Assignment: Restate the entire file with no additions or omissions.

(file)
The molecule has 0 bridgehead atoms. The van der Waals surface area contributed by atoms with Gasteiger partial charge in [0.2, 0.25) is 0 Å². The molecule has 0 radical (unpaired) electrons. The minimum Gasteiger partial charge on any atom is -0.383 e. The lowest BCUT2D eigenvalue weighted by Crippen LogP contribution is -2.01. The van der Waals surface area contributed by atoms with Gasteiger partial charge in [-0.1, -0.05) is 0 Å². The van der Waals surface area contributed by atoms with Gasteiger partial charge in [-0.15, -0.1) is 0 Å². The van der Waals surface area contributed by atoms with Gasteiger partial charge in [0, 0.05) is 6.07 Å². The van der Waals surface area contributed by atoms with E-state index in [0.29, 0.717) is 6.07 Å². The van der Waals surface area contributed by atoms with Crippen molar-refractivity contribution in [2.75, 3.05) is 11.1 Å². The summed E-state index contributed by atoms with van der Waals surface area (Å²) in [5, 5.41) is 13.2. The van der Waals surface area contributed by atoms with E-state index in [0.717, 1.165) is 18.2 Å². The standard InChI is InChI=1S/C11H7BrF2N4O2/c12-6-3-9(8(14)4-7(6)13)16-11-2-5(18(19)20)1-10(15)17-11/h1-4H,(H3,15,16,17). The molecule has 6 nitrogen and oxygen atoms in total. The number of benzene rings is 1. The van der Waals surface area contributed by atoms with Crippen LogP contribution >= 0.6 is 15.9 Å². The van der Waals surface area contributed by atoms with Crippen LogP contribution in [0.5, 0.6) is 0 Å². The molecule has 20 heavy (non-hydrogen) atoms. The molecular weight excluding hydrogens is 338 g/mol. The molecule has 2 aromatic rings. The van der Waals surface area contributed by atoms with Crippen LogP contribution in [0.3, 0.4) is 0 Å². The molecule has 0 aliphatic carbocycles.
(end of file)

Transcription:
The molecule has 0 bridgehead atoms. The van der Waals surface area contributed by atoms with Gasteiger partial charge in [0.2, 0.25) is 0 Å². The molecule has 0 radical (unpaired) electrons. The minimum Gasteiger partial charge on any atom is -0.383 e. The lowest BCUT2D eigenvalue weighted by Crippen LogP contribution is -2.01. The van der Waals surface area contributed by atoms with Gasteiger partial charge in [-0.1, -0.05) is 0 Å². The van der Waals surface area contributed by atoms with Gasteiger partial charge in [-0.15, -0.1) is 0 Å². The van der Waals surface area contributed by atoms with Gasteiger partial charge in [0, 0.05) is 6.07 Å². The van der Waals surface area contributed by atoms with E-state index in [0.29, 0.717) is 6.07 Å². The van der Waals surface area contributed by atoms with Crippen molar-refractivity contribution in [2.75, 3.05) is 11.1 Å². The summed E-state index contributed by atoms with van der Waals surface area (Å²) in [5, 5.41) is 13.2. The van der Waals surface area contributed by atoms with E-state index in [0.717, 1.165) is 18.2 Å². The standard InChI is InChI=1S/C11H7BrF2N4O2/c12-6-3-9(8(14)4-7(6)13)16-11-2-5(18(19)20)1-10(15)17-11/h1-4H,(H3,15,16,17). The molecule has 6 nitrogen and oxygen atoms in total. The number of benzene rings is 1. The van der Waals surface area contributed by atoms with Crippen LogP contribution >= 0.6 is 15.9 Å². The van der Waals surface area contributed by atoms with Crippen LogP contribution in [0.5, 0.6) is 0 Å². The molecule has 20 heavy (non-hydrogen) atoms. The molecular weight excluding hydrogens is 338 g/mol. The molecule has 2 aromatic rings. The van der Waals surface area contributed by atoms with Crippen LogP contribution in [0.3, 0.4) is 0 Å². The molecule has 0 aliphatic carbocycles.